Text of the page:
Like I said, this is a brief list and really only addresses the sort of interruptions that go along with natural occurrences: power loss, water issues, etc. It also assumes that your home will be intact and you will be there for the duration. If you want to know more, start with It just takes a moment for a disaster to happen, but with some basic planning, your life *may* not be severely disrupted.

March 11, 2011

Cookbook Review: Mark Bittman's Kitchen Express

Mark Bittman is the author of How to Cook Everything and Food Matters (which I highly recommend). His Kitchen Express is 404 recipes (101 for each season) that are simple and tasty. Each recipe is written in a short paragraph format. They are great for "throw everything together" cooks, as they say things like "toss in a handful of raisins" or "add a splash of olive oil". You don't have to be worried about exact measurements or dirtying every measuring cup in your drawer. I've only tried 10-15 of the recipes so far, but they have all been easy and flavorful. Some of them sound a little more adventurous than others, but there is something for every taste. My favorite recipes are some of the international dishes (tandoori, tagines). Bittman makes them seem much less intimidating than some other chefs. He also includes menus for each season and there are desserts as well as main dishes.

Whether you're a seasoned (no pun intended) vet in the kitchen or a bit of a newbie, Kitchen Express will help you expand your repertoire with little effort. And, because Bittman is a big proponent of fresh, local, real food the recipes fit in perfectly with the diet and lifestyle I'm trying to cultivate.

**The legal stuff: I am not being compensated in any way for this review. I bought the product and have enjoyed it so I thought I'd share.**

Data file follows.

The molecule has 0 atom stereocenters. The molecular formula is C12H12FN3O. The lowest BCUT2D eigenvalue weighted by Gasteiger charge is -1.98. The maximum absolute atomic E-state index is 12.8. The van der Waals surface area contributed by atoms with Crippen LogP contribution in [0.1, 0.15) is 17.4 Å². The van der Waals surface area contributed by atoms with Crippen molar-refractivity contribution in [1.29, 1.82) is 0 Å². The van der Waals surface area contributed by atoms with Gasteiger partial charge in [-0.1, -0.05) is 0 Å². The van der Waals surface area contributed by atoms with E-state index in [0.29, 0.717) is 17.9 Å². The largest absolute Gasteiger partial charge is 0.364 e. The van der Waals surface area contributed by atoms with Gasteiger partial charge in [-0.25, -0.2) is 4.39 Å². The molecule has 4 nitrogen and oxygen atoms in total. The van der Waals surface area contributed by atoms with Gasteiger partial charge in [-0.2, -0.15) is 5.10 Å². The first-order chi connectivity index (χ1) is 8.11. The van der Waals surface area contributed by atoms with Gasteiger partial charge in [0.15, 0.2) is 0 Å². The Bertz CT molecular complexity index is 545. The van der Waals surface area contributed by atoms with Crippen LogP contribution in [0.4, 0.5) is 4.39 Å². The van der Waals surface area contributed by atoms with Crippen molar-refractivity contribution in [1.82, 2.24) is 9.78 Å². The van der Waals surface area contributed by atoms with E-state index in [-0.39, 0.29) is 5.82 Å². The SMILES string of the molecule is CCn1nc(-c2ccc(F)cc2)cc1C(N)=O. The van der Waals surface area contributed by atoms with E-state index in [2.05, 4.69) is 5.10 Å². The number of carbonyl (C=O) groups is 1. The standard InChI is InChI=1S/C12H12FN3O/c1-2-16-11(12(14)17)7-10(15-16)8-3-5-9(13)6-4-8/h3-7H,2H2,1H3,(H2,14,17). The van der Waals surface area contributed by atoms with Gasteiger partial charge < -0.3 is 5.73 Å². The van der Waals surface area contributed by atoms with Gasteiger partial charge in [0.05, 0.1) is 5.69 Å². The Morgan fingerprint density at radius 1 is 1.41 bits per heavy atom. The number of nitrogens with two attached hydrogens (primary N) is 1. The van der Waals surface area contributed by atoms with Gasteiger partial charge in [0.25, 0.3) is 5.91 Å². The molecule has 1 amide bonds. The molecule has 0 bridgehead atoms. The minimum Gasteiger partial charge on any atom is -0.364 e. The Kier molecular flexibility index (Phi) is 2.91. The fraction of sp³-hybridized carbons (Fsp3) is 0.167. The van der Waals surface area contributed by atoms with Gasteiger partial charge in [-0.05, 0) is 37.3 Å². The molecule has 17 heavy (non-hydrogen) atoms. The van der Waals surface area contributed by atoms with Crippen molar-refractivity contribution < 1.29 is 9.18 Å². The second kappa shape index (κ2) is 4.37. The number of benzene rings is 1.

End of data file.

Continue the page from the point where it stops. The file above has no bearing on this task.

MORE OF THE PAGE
March 10, 2011

Candied Orange Peels

You may recall that I bought a bunch of oranges. A whole bunch. I mean, a lot. So, what to do with some of them? Candy their peels of course! The peels keep for several months in the freezer and can be eaten alone, dipped in chocolate or in any number of recipes. Here's how I did it.

1) Peel 4-6 small/medium oranges.
2) Cut the peels into 1/4 inch strips.
3) Cover the peels with cold water and bring to a boil.
4) Drain and repeat two more times.
5) Bring 3 cups of sugar and 3 cups of liquid to a boil. (I used the juice from the peeled oranges and made up the difference with water.
6) Once the syrup reaches soft ball stage (~220 deg F) add the peels.
7) Reduce heat and let simmer until the peels are translucent.
8) Remove peels to wax or parchment paper-covered baking sheet. (If you desire, roll the peels in sugar when you remove them from the syrup. This will help prevent them from sticking together.)
9) Let cool completely.
10) Store in airtight container.

These are great combination of the sweetness of the sugar and the slight bitterness of the rind. I plan on dipping some in chocolate eventually. Yum! I also have a recipe for cookies that use these that I hope to try. I'll post that when I get it accomplished.

 If you're really feeling sassy, keep boiling the leftover syrup to the hard crack stage and make rock candy. Just don't let it burn. Which I did. It was not tasty...

March 9, 2011

Baby Food from Scratch

Baby food has to be the easiest thing in the world to make at home. In the earliest days of solid food all you need is a veggie (or fruit) and a bit of liquid. As your baby gets a little older you can start adding spices and making combinations. My philosophy is that kids should be exposed to fresh, healthy food right from the beginning. The tastier it is, the more likely they are to eat it. American children are just about the only ones in the world that are started on super-bland food which sometimes resembles wallpaper paste (seriously, leave that rice cereal in the bowl for a few minutes).  In other nations, the kids are eating mooshed up versions of what the adults are eating. So, I'm not squeamish about adding some flavor to my baby's food (being aware of potential allergens, of course).